2022 year in review: Rise of start-ups, IPO launches, repo rate hikes and much more  

For the Indian economy, 2022 has been a year of recovery, stability, hiring and expansion on one hand, and challenges, cold funding, inflation, recession, layoffs and salary cuts on the other.


2022 is about to end, and it has been a roller coaster ride for India Inc. When industries and small businesses started to recover from the pandemic’s losses, the inflation and repo rate hikes throughout the year challenged them to fight for their survival yet again. 

The overall economy witnessed the announcement of various national policies, ample IPO listings, massive layoffs and hirings.  

When we look back at the state of Indian MSMEs and start-ups through the window of 2022, it shows a series of events…. let’s take a look at them.   

MSMEs so far 

In the Union Budget of 2022-23, the MSME sector was allocated an Emergency Credit Line Guarantee Scheme (ECLGS) of Rs. 50,000 crores. Additionally, on March 30, 2022, the government allocated Rs. 6,062.45 crores for the Raising and Accelerating MSME Performance (RAMP) scheme.  

As per data from the Ministry of MSMEs, as of November 25, 2022, the Udyam Registration portal registered 12,201,448 MSMEs, replacing the former process of filing for a Udyog Aadhaar Memorandum (UAM).  

Registered micro-enterprises stood at 11,735,117 (96.17 per cent), followed by small enterprises at 426,864 (3.49 per cent) and midsized enterprises at 39,467 (0.32 per cent). 

MSMEs are being encouraged to market their products on the e-commerce site, especially through the Government e-Marketplace (GeM). As of November 2022, the GeM portal has served 12.28 million orders worth Rs. 334,933 crores from 5.44 million registered sellers and service providers for 62,247 buyer organisations. 

By December 2022, the number of loans sanctioned under the Pradhan Mantri MUDRA Yojana (PMMY) scheme reached 37.76 crores, which has already disbursed Rs. 20.43 lakh crore since its inception in 2015.  

Also Read: How was 2022 for the key sectors and way ahead

2022 has been sweet and sour for MSMEs according to Business Coach & Executive Coach at Ethique Advisory, Ratish Pandey, who says, “Initially, in the year, MSMEs were challenged by inflationary pressures on their products, but that settled down as the European & US economies slowed down. All in all, in my experience, MSMEs in India have had a great run once the markets opened up post-COVID.”  

“The most significant challenge faced by the MSME industry has been inflationary pressure on essential products, resulting in bottom-line challenges for them. The strengthening of the dollar also impacted the MSMEs’ bottom lines, especially of those which are dependent on imports,” he further adds.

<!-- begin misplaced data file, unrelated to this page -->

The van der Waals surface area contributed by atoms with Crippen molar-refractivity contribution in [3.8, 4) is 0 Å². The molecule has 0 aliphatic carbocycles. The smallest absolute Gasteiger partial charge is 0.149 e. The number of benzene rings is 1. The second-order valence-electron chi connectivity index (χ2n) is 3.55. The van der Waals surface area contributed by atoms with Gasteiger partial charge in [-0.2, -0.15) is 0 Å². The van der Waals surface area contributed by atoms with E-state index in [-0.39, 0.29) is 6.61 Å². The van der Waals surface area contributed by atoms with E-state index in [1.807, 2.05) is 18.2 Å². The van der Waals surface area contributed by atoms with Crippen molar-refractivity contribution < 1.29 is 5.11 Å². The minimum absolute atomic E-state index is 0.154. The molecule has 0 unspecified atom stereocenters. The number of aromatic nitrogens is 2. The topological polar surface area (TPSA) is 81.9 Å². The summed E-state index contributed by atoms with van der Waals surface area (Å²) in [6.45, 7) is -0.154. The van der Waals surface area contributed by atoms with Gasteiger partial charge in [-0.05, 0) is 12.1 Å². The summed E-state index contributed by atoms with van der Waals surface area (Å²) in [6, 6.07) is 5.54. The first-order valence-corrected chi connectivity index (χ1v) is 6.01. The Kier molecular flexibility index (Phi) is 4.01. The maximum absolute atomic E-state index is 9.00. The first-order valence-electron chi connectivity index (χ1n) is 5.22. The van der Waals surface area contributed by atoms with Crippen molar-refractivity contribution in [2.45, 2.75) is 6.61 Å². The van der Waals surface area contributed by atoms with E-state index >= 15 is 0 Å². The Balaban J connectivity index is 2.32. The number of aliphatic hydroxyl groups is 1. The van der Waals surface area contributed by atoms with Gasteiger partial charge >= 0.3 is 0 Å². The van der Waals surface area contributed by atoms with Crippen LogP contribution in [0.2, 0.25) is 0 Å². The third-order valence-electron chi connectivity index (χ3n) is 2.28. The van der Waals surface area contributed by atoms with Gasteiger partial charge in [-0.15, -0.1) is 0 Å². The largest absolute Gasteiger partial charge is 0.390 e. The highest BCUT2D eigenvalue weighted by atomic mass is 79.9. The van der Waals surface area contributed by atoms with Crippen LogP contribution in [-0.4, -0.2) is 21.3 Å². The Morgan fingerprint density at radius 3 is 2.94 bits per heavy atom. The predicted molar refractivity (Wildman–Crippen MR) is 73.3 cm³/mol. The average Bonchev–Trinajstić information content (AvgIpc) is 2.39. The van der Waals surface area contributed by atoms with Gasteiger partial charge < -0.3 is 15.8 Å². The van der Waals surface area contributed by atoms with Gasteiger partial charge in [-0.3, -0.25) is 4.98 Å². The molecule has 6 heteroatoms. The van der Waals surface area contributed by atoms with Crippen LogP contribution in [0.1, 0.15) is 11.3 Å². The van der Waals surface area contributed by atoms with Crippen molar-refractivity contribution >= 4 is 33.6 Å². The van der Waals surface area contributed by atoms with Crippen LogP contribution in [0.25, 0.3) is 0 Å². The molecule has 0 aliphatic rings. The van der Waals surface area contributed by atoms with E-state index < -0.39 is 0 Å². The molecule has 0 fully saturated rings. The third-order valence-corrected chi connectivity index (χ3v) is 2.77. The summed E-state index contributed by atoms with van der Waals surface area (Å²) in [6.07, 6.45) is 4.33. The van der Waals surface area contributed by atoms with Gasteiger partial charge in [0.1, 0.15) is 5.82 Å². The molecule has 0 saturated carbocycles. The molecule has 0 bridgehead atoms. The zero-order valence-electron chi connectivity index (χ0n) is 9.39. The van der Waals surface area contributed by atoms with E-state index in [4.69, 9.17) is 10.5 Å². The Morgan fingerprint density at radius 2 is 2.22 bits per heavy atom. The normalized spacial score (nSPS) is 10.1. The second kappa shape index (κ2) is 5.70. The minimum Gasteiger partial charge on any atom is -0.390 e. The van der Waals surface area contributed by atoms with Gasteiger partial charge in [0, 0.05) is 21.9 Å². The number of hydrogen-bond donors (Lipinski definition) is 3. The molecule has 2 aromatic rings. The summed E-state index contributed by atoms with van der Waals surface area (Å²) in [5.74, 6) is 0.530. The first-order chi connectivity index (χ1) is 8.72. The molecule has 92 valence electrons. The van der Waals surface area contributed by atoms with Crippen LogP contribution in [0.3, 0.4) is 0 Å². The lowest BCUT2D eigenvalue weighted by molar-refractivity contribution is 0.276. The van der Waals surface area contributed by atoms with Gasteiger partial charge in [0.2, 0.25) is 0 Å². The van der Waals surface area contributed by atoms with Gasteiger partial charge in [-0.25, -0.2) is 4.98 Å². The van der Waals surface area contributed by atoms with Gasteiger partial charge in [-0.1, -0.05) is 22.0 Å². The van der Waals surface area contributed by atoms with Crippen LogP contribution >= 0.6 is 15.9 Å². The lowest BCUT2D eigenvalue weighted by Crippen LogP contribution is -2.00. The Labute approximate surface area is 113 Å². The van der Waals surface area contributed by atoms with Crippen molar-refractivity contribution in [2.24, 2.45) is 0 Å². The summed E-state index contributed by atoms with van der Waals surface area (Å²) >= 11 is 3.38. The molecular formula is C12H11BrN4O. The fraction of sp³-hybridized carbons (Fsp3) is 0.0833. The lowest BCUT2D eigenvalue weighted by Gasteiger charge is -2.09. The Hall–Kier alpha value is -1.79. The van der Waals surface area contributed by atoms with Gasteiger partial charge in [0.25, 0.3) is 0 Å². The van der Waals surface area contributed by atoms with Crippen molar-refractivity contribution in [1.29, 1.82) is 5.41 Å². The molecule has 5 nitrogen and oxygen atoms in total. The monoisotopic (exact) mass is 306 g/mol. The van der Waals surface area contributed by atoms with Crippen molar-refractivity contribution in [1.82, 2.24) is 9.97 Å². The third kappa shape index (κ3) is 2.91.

Along with that, the Indian economy this year has seen a significant rise in the number of start-ups, taking the Indian start-up ecosystem to new heights.  


Rise of start-ups and unicorns 

The year 2022 has been the year of start-ups and unicorns, as India saw a big surge in the number of start-ups. According to the data provided by the government, the number of recognised start-ups in the country has increased from 471 in 2016 to 84,012 in 2022. Out of these, around 58 per cent are confined to only five states of the country, with Maharashtra at the top with 15,571.   

Start-ups continue to bring innovation and disruption in multiple industries, including space tech, edtech, agritech, health tech and fintech, ushering in tremendous opportunities for investors. With decisive leadership in place, the stage is set for the country to realise its vision of becoming a US$ 5 trillion economy and a global powerhouse by 2024-25.  

By September 2022, India added its 100th start-up to the unicorn club in 2022, and the country now has a total of 107 start-up unicorns (start-ups with a valuation of $1 billion or more). In H1 2022, India added 14 new unicorns, way more than the 11 by China but less than the 138 by the US, and by 2025, the country is predicted to have 250 unicorns. 

However, in contrast to the rise in their number during the first half of the year, the start-up’s funding hit a two-year low to $2.7 billion in the third quarter of 2022, as per a PwC India report. Amid the global recession, only two start-ups in India attained unicorn status in the July-September period of 2022.